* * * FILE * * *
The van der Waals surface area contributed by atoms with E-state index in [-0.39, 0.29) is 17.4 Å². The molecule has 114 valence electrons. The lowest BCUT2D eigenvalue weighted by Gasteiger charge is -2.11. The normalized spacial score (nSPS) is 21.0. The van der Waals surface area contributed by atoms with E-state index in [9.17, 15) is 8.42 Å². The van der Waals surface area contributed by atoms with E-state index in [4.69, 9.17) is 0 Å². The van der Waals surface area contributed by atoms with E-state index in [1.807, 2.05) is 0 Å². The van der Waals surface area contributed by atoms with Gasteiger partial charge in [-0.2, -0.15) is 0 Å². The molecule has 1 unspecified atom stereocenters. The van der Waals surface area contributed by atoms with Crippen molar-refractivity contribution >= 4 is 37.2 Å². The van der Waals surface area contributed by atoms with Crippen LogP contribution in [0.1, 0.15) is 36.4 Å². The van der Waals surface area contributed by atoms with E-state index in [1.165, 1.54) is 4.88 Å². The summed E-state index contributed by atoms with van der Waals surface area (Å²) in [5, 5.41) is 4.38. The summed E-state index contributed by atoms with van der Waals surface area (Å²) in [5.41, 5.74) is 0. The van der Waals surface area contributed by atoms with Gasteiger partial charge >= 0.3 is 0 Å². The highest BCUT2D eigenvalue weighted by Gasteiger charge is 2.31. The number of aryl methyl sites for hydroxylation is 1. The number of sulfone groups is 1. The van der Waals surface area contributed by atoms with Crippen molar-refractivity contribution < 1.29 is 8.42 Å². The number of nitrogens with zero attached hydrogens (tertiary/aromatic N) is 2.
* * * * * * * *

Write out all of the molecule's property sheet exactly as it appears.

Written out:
The van der Waals surface area contributed by atoms with E-state index in [-0.39, 0.29) is 17.4 Å². The molecule has 114 valence electrons. The lowest BCUT2D eigenvalue weighted by Gasteiger charge is -2.11. The normalized spacial score (nSPS) is 21.0. The van der Waals surface area contributed by atoms with E-state index in [9.17, 15) is 8.42 Å². The van der Waals surface area contributed by atoms with E-state index in [4.69, 9.17) is 0 Å². The van der Waals surface area contributed by atoms with E-state index in [1.807, 2.05) is 0 Å². The van der Waals surface area contributed by atoms with Gasteiger partial charge in [-0.2, -0.15) is 0 Å². The molecule has 1 unspecified atom stereocenters. The van der Waals surface area contributed by atoms with Crippen molar-refractivity contribution >= 4 is 37.2 Å². The van der Waals surface area contributed by atoms with Crippen LogP contribution in [0.1, 0.15) is 36.4 Å². The van der Waals surface area contributed by atoms with E-state index in [1.165, 1.54) is 4.88 Å². The summed E-state index contributed by atoms with van der Waals surface area (Å²) in [5, 5.41) is 4.38. The summed E-state index contributed by atoms with van der Waals surface area (Å²) in [5.41, 5.74) is 0. The van der Waals surface area contributed by atoms with Gasteiger partial charge >= 0.3 is 0 Å². The highest BCUT2D eigenvalue weighted by Gasteiger charge is 2.31. The number of aryl methyl sites for hydroxylation is 1. The number of sulfone groups is 1. The van der Waals surface area contributed by atoms with Crippen molar-refractivity contribution < 1.29 is 8.42 Å². The number of nitrogens with zero attached hydrogens (tertiary/aromatic N) is 2.